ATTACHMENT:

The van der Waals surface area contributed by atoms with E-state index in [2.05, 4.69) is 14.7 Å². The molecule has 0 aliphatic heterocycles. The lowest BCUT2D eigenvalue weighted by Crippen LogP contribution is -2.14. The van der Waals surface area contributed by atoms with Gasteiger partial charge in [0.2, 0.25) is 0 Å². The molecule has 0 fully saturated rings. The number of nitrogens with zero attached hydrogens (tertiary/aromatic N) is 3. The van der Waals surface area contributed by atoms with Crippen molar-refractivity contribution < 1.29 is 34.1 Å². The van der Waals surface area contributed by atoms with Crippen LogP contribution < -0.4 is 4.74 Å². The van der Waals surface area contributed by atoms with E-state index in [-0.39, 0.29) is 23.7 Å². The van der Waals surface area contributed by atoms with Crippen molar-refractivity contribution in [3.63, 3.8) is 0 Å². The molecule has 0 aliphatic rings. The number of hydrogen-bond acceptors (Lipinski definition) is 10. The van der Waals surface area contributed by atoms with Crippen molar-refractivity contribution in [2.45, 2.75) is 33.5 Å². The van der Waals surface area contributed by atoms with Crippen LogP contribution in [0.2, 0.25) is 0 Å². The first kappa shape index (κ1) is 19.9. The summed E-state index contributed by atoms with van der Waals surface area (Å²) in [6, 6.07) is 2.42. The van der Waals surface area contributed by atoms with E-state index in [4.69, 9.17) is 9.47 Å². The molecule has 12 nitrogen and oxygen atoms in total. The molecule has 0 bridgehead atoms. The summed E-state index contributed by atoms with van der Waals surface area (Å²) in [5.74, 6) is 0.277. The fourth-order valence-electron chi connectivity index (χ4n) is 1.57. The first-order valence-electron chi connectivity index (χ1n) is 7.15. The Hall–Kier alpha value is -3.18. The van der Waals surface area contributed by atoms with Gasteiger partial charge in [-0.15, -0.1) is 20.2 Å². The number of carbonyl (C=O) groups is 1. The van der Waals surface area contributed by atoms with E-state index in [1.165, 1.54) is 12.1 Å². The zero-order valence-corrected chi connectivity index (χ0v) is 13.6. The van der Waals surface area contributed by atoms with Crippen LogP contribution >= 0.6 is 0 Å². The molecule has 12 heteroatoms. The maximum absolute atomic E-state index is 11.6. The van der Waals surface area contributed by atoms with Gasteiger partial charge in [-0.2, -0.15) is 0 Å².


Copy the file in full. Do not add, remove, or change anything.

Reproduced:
The van der Waals surface area contributed by atoms with E-state index in [2.05, 4.69) is 14.7 Å². The molecule has 0 aliphatic heterocycles. The lowest BCUT2D eigenvalue weighted by Crippen LogP contribution is -2.14. The van der Waals surface area contributed by atoms with Gasteiger partial charge in [0.2, 0.25) is 0 Å². The molecule has 0 fully saturated rings. The number of nitrogens with zero attached hydrogens (tertiary/aromatic N) is 3. The van der Waals surface area contributed by atoms with Crippen molar-refractivity contribution < 1.29 is 34.1 Å². The van der Waals surface area contributed by atoms with Crippen LogP contribution < -0.4 is 4.74 Å². The van der Waals surface area contributed by atoms with E-state index in [-0.39, 0.29) is 23.7 Å². The van der Waals surface area contributed by atoms with Crippen molar-refractivity contribution in [3.63, 3.8) is 0 Å². The molecule has 0 aliphatic rings. The number of hydrogen-bond acceptors (Lipinski definition) is 10. The van der Waals surface area contributed by atoms with Crippen molar-refractivity contribution in [2.45, 2.75) is 33.5 Å². The van der Waals surface area contributed by atoms with Crippen LogP contribution in [0.2, 0.25) is 0 Å². The first kappa shape index (κ1) is 19.9. The summed E-state index contributed by atoms with van der Waals surface area (Å²) in [6, 6.07) is 2.42. The van der Waals surface area contributed by atoms with E-state index in [4.69, 9.17) is 9.47 Å². The molecule has 12 nitrogen and oxygen atoms in total. The molecule has 0 bridgehead atoms. The summed E-state index contributed by atoms with van der Waals surface area (Å²) in [5.74, 6) is 0.277. The fourth-order valence-electron chi connectivity index (χ4n) is 1.57. The first-order valence-electron chi connectivity index (χ1n) is 7.15. The Hall–Kier alpha value is -3.18. The van der Waals surface area contributed by atoms with Gasteiger partial charge in [-0.15, -0.1) is 20.2 Å². The number of carbonyl (C=O) groups is 1. The van der Waals surface area contributed by atoms with E-state index in [1.165, 1.54) is 12.1 Å². The zero-order valence-corrected chi connectivity index (χ0v) is 13.6. The van der Waals surface area contributed by atoms with Crippen LogP contribution >= 0.6 is 0 Å². The molecule has 12 heteroatoms. The maximum absolute atomic E-state index is 11.6. The van der Waals surface area contributed by atoms with Gasteiger partial charge in [-0.2, -0.15) is 0 Å².